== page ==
Friday, March 19, 2010

On Ridiculousness

There is a dam in Morocco, built by the French many years ago. Behind it is a reservoir whose water is stored up from the winter rains to irrigate the summer fields. Next to the reservoir is a small city on the road that run’s the valley’s length. Both the road and the city predate the dam.
Because of unique engineering, the high water line of the dam is actually above the level of the road. Which means that it is possible to fill the dam to the point where the road becomes submerged. This odd situation occurs only rarely, during wettest weeks of a strong rainy season.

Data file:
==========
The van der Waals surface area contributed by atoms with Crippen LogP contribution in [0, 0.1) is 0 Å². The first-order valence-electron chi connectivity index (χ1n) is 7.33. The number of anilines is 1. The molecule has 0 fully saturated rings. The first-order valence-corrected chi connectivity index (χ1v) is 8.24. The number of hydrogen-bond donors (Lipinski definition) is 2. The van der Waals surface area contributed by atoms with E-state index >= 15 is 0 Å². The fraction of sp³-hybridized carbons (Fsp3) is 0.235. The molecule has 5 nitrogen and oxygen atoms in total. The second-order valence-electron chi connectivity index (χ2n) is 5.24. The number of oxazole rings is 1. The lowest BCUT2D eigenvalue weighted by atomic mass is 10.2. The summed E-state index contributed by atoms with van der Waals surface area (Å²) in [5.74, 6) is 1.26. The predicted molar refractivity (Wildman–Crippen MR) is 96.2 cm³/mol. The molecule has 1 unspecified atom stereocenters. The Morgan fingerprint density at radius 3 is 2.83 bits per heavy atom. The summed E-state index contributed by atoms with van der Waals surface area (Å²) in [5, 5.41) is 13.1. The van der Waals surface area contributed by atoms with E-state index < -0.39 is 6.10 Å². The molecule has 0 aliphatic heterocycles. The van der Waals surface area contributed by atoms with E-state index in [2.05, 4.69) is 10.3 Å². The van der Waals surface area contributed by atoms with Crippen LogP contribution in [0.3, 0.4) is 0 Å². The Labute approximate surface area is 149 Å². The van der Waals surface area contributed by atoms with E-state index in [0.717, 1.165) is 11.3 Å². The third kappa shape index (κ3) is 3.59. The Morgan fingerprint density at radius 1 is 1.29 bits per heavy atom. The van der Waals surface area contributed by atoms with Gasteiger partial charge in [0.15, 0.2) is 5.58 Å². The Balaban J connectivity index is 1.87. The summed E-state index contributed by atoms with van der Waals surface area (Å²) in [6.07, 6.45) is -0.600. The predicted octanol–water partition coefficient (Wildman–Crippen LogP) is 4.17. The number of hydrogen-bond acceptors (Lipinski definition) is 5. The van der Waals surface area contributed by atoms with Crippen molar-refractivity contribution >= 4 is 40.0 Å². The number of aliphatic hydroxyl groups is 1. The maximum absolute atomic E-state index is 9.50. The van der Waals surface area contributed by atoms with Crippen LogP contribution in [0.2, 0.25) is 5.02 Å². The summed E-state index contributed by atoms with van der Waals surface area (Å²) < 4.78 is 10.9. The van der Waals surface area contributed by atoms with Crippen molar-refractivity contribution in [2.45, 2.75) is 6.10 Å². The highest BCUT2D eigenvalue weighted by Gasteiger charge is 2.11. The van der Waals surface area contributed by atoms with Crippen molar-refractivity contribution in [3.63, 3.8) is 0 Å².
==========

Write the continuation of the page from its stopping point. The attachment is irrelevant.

Last week was one of those weeks.

To unsubmerge the road and restore access to the city the reservoir releases precious water. This means putting more water into the river downstream. The road downstream, which also predates the dam was built, like many roads are, along the course of the river.

I hope you see where this is going.

Last week, not only was the road upstream of the dam flooded, but so was the road downstream, as they tried to lower the water level while opposed by heavy rain. This made traveling in the area quite impossible until the rain stopped and the roads dried.

Consequently, the French might not be held in the highest regard in this particular valley.

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